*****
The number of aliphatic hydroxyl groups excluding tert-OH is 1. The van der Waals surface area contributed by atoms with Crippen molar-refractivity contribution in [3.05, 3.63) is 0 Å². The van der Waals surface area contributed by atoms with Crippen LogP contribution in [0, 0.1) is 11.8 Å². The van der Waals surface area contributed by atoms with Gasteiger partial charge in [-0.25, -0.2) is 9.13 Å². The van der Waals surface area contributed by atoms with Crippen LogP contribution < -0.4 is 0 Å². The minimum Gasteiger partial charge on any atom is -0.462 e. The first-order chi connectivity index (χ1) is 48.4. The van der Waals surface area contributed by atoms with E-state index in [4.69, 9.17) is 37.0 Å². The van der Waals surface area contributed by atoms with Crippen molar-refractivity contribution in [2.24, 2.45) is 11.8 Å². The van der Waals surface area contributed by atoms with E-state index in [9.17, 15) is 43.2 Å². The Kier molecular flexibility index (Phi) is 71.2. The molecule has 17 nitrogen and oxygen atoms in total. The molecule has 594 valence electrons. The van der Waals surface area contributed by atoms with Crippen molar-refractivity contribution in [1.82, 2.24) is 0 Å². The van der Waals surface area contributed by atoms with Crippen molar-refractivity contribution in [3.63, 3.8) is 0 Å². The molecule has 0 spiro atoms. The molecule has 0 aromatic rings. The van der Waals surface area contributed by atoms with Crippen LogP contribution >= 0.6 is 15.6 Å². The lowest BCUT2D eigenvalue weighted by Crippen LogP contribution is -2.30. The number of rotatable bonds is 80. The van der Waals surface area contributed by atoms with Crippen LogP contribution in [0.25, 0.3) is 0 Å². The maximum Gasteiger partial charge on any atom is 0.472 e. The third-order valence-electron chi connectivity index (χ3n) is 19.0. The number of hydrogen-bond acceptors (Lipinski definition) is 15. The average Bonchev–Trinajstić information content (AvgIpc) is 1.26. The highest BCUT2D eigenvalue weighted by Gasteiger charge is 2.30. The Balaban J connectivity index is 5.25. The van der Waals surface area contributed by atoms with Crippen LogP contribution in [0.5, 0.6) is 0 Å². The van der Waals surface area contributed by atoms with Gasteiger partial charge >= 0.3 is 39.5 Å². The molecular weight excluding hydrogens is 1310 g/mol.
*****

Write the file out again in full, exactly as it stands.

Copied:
The number of aliphatic hydroxyl groups excluding tert-OH is 1. The van der Waals surface area contributed by atoms with Crippen molar-refractivity contribution in [3.05, 3.63) is 0 Å². The van der Waals surface area contributed by atoms with Crippen LogP contribution in [0, 0.1) is 11.8 Å². The van der Waals surface area contributed by atoms with Gasteiger partial charge in [-0.25, -0.2) is 9.13 Å². The van der Waals surface area contributed by atoms with Crippen LogP contribution < -0.4 is 0 Å². The minimum Gasteiger partial charge on any atom is -0.462 e. The first-order chi connectivity index (χ1) is 48.4. The van der Waals surface area contributed by atoms with E-state index in [4.69, 9.17) is 37.0 Å². The van der Waals surface area contributed by atoms with Crippen molar-refractivity contribution in [2.24, 2.45) is 11.8 Å². The van der Waals surface area contributed by atoms with E-state index in [9.17, 15) is 43.2 Å². The Kier molecular flexibility index (Phi) is 71.2. The molecule has 17 nitrogen and oxygen atoms in total. The molecule has 594 valence electrons. The van der Waals surface area contributed by atoms with Crippen molar-refractivity contribution in [1.82, 2.24) is 0 Å². The van der Waals surface area contributed by atoms with Crippen molar-refractivity contribution in [3.63, 3.8) is 0 Å². The molecule has 0 spiro atoms. The molecule has 0 aromatic rings. The van der Waals surface area contributed by atoms with Crippen LogP contribution >= 0.6 is 15.6 Å². The lowest BCUT2D eigenvalue weighted by Crippen LogP contribution is -2.30. The number of rotatable bonds is 80. The van der Waals surface area contributed by atoms with Crippen LogP contribution in [0.25, 0.3) is 0 Å². The maximum Gasteiger partial charge on any atom is 0.472 e. The third-order valence-electron chi connectivity index (χ3n) is 19.0. The number of hydrogen-bond acceptors (Lipinski definition) is 15. The average Bonchev–Trinajstić information content (AvgIpc) is 1.26. The highest BCUT2D eigenvalue weighted by Gasteiger charge is 2.30. The Balaban J connectivity index is 5.25. The van der Waals surface area contributed by atoms with Crippen LogP contribution in [0.5, 0.6) is 0 Å². The van der Waals surface area contributed by atoms with Gasteiger partial charge >= 0.3 is 39.5 Å². The molecular weight excluding hydrogens is 1310 g/mol.